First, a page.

Why is Environmental Literacy Important to New Hampshire?

New Hampshire has over a century-long legacy of tackling environmental issues, beginning with the establishment of the Society for the Protection of New Hampshire Forests and the passage of the Weeks Act.  Today there are many organizations and conservation groups across the Granite State.  They are responsible for many initiatives that speak to the desire to have local and sustainable business as well as environmental resource security. From the numerous community-supported agriculture (CSA) systems to green buildings to land conservation, to sustainable timber management to healthy water and wildlife populations, people of New Hampshire are clearly concerned with the future of our state.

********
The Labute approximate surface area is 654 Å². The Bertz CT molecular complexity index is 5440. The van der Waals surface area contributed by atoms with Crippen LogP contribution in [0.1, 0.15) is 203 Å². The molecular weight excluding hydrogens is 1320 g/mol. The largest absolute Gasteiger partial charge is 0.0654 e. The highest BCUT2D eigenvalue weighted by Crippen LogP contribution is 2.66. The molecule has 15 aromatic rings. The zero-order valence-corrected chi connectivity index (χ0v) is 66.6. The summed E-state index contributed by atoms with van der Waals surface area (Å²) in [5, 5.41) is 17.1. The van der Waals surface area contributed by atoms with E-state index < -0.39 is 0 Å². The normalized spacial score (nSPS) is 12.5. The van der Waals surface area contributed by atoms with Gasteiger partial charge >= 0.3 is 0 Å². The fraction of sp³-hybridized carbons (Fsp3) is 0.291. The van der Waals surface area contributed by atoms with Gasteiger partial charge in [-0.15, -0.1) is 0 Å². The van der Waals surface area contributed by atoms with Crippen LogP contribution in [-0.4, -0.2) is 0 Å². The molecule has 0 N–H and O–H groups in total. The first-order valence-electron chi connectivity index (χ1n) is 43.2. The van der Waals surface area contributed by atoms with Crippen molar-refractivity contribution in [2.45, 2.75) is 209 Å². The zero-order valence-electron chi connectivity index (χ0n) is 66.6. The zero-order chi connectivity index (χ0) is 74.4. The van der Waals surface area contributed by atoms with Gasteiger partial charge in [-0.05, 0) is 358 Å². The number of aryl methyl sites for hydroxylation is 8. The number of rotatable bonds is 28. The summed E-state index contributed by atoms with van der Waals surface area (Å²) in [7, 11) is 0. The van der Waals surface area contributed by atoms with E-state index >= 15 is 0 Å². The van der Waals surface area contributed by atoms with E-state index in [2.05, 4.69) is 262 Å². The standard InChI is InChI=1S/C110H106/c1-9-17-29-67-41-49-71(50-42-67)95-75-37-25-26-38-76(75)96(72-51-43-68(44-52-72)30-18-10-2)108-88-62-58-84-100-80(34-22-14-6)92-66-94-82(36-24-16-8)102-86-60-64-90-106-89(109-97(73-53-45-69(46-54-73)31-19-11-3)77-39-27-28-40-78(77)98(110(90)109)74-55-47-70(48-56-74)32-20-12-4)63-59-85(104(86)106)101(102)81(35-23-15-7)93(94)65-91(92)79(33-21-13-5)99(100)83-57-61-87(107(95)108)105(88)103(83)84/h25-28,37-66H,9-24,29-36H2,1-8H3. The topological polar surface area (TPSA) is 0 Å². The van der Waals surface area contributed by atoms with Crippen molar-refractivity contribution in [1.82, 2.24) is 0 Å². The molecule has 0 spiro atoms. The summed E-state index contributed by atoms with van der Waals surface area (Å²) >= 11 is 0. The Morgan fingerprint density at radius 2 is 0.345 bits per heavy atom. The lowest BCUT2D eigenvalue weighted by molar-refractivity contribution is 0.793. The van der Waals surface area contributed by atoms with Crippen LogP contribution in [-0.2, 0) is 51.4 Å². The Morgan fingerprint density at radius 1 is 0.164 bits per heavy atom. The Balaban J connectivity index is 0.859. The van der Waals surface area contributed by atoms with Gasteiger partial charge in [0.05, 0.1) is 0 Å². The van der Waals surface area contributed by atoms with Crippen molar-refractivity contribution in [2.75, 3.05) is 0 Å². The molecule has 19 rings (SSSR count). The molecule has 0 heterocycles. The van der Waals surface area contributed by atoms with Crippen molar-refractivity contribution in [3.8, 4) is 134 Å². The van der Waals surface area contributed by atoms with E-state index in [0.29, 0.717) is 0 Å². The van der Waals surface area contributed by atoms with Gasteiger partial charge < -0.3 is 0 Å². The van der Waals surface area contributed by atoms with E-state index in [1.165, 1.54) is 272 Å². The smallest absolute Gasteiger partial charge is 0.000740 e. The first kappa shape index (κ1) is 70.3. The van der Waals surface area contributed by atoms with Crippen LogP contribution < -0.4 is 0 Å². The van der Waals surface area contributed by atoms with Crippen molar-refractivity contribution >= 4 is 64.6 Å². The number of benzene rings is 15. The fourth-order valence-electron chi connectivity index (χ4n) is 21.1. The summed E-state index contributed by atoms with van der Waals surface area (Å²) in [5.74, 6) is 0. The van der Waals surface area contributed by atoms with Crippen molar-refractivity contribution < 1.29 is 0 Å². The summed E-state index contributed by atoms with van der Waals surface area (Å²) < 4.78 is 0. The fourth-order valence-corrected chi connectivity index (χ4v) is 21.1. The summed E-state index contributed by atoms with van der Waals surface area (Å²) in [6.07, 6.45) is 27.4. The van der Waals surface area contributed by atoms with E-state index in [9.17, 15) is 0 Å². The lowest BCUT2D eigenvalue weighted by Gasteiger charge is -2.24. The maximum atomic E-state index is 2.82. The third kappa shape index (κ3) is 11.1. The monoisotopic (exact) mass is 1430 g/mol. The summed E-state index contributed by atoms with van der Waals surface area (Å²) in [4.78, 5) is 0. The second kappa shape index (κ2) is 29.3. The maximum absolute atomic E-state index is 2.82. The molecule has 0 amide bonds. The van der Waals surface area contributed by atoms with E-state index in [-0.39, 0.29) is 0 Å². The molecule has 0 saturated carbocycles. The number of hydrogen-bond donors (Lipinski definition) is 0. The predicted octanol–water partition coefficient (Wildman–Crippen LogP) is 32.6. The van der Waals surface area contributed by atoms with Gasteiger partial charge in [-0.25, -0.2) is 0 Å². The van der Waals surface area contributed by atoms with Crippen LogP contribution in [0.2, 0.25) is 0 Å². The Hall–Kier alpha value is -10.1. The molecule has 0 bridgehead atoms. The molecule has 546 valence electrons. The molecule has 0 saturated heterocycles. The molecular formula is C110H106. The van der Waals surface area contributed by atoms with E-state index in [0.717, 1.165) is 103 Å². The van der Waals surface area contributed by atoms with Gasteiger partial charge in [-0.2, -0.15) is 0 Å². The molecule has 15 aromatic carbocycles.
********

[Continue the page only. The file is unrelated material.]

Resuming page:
photo credit: Squam Lakes Natural Science CenterNew Hampshire has come a long way to re-growing the native forest cover since the 1800s, when most of the state had been cleared for timber and to create grazing pastures. Populations of many animal species that were nearly extinct due to changes in habitat and unregulated harvest have been managed back to sustainable populations. Conservation efforts over the years consistently attempt to protect and conserve the abundant forests and open space within New Hampshire’s borders. The search for balance between conservation and use in order to develop sustainable resource management continues. Efforts are underway to secure and protect water sources across the state, and new programs are focusing on water quality.  The recent revision of Good Forestry in the Granite State adds to efforts in sustainable forest management on public and private lands.  Individual towns are designating green spaces for wildlife, recreation, economics, education, agriculture and enjoyment of residents. Governor John Lynch has set an energy goal for 25% of our state’s energy to come from renewable resources by the year 2025. In addition, his Green Jobs Initiative sets aside funding for training in the green job industry to prepare citizens for a sustainable future.